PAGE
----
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in general are permitted to take out patents. And in the first place the patentee must be the inventor. Mr. Godson remarks, that “ the character of an inventor may be obtained by a person in three ways, by bringing with him and publishing to his countrymen the productions of the genius of foreigners ; by publishing what others as well as himself have found out at home; or by publishing what he himself has discovered.”! He does not mean that the publisher of another's invention is entitled to a patent for it, but that among several who simultaneously discover the same thing, the first who applies for a patent, and publishes it, is entitled to the monopoly. Two descriptions of persons then are entitled to patents, namely, the inventors of a thing, and the introducers of what others have invented abroad, but which was before unknown in England. The doctrine of the English jurisprudence as to the right of importers of an art or machine, has, as we have seen, been expressly incorporated into the French law.

The law of the United States differs from that of England and France in this particular, by limiting the right to take out a patent, to the original inventor; it does not give the privilege to a person who merely introduces a foreign invention. The statute of 1793 gives the privilege to the inventor, and requires that he shall make oath that he verily believes that he is the “ true inventor," which words have been construed not to be applicable to the importer of another's discovery ; though the expressions do not exclude such a claimant in any stronger terms than the English statute of 2 James I., the fifth section of which excepts from the general prohibition of monopolies, those theretofore granted of the “ sole working or making of any manner of new manufacture within this realm, to the first and true inventor or inventors.And the sixth section, which provides for the future grant of monopolies, is in precisely the same words in this respect. As it had been customary, before the passage of that act, to grant patents to the first introducers of foreign inventions into England, who were accordingly placed upon the same footing as inventors in respect to this privilege, when the statute made an exception of patents for inventions from the general suppression of monopolies, it was very naturally construed to except those inventions introduced from abroad as others, and the words of the sixth section, describing the persons entitled to future grants of patents, being the same as those of the fifth section in relation to the then existing patents, the same construction was given to them. This construction has never been given to the American law of 1793. It is an essential qualification for the claimant for a patent in the United States that he should be the true inventor.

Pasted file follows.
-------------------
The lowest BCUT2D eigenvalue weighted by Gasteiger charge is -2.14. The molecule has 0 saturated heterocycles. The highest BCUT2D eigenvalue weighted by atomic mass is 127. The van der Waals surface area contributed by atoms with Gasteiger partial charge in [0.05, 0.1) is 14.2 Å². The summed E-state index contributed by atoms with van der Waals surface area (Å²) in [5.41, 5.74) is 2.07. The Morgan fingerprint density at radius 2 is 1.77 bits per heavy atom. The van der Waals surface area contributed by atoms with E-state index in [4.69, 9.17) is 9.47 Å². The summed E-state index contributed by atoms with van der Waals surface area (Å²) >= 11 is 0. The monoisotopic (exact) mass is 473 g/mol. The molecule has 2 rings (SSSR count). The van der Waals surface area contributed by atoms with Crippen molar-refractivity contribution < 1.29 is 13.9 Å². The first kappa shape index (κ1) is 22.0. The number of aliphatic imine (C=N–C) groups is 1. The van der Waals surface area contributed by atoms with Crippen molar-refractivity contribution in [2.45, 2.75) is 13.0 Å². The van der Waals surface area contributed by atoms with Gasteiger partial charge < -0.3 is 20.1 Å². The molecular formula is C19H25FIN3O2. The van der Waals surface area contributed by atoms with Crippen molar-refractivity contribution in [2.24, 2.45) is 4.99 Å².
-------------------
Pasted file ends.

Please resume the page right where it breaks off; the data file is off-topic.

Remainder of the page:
'Ch. 2. p. 59.

well as

Sec. II.—JOINT PATENTEES.

A joint patent cannot be sustained upon a sole invention of either of the patentees, for the patent act gives no right to a patent except to the inventor; and requires an oath from the party who claims a patent, that he is the true inventor.? Joint inventors must therefore be joined in the patent,

Sec. III.-SOLE PATENTEE.